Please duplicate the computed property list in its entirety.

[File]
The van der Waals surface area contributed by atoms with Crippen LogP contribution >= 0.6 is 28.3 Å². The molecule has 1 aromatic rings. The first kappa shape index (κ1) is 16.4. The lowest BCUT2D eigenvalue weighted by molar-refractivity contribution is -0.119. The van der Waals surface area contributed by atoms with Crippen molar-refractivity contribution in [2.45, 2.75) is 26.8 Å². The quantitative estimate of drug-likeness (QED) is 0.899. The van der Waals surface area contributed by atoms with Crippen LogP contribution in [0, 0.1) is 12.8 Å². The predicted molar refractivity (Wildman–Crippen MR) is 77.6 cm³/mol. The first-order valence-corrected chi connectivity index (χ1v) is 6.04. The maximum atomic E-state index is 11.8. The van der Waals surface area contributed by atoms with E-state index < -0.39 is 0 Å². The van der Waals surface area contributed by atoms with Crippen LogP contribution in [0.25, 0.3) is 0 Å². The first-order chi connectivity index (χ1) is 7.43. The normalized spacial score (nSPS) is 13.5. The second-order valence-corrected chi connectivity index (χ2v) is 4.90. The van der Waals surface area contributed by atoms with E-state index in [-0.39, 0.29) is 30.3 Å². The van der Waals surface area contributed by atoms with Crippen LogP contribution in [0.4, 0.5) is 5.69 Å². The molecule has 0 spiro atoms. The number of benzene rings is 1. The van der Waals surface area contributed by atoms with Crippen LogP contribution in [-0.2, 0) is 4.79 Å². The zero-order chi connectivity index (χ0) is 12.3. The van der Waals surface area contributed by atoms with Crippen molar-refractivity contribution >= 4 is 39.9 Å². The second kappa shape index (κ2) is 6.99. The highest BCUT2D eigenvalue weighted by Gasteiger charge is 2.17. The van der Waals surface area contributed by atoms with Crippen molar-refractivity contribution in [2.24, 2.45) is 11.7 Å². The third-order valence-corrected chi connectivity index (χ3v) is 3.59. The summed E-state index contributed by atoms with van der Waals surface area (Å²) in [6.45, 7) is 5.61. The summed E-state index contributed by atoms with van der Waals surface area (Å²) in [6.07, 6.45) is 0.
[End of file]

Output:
The van der Waals surface area contributed by atoms with Crippen LogP contribution >= 0.6 is 28.3 Å². The molecule has 1 aromatic rings. The first kappa shape index (κ1) is 16.4. The lowest BCUT2D eigenvalue weighted by molar-refractivity contribution is -0.119. The van der Waals surface area contributed by atoms with Crippen molar-refractivity contribution in [2.45, 2.75) is 26.8 Å². The quantitative estimate of drug-likeness (QED) is 0.899. The van der Waals surface area contributed by atoms with Crippen LogP contribution in [0, 0.1) is 12.8 Å². The predicted molar refractivity (Wildman–Crippen MR) is 77.6 cm³/mol. The first-order valence-corrected chi connectivity index (χ1v) is 6.04. The maximum atomic E-state index is 11.8. The van der Waals surface area contributed by atoms with E-state index < -0.39 is 0 Å². The van der Waals surface area contributed by atoms with Crippen LogP contribution in [0.25, 0.3) is 0 Å². The first-order chi connectivity index (χ1) is 7.43. The normalized spacial score (nSPS) is 13.5. The second-order valence-corrected chi connectivity index (χ2v) is 4.90. The van der Waals surface area contributed by atoms with E-state index in [-0.39, 0.29) is 30.3 Å². The van der Waals surface area contributed by atoms with Crippen LogP contribution in [0.4, 0.5) is 5.69 Å². The molecule has 0 spiro atoms. The number of benzene rings is 1. The van der Waals surface area contributed by atoms with Crippen LogP contribution in [-0.2, 0) is 4.79 Å². The zero-order chi connectivity index (χ0) is 12.3. The van der Waals surface area contributed by atoms with Crippen molar-refractivity contribution >= 4 is 39.9 Å². The second kappa shape index (κ2) is 6.99. The highest BCUT2D eigenvalue weighted by Gasteiger charge is 2.17. The van der Waals surface area contributed by atoms with Crippen molar-refractivity contribution in [2.24, 2.45) is 11.7 Å². The third-order valence-corrected chi connectivity index (χ3v) is 3.59. The summed E-state index contributed by atoms with van der Waals surface area (Å²) in [6.45, 7) is 5.61. The summed E-state index contributed by atoms with van der Waals surface area (Å²) in [6.07, 6.45) is 0.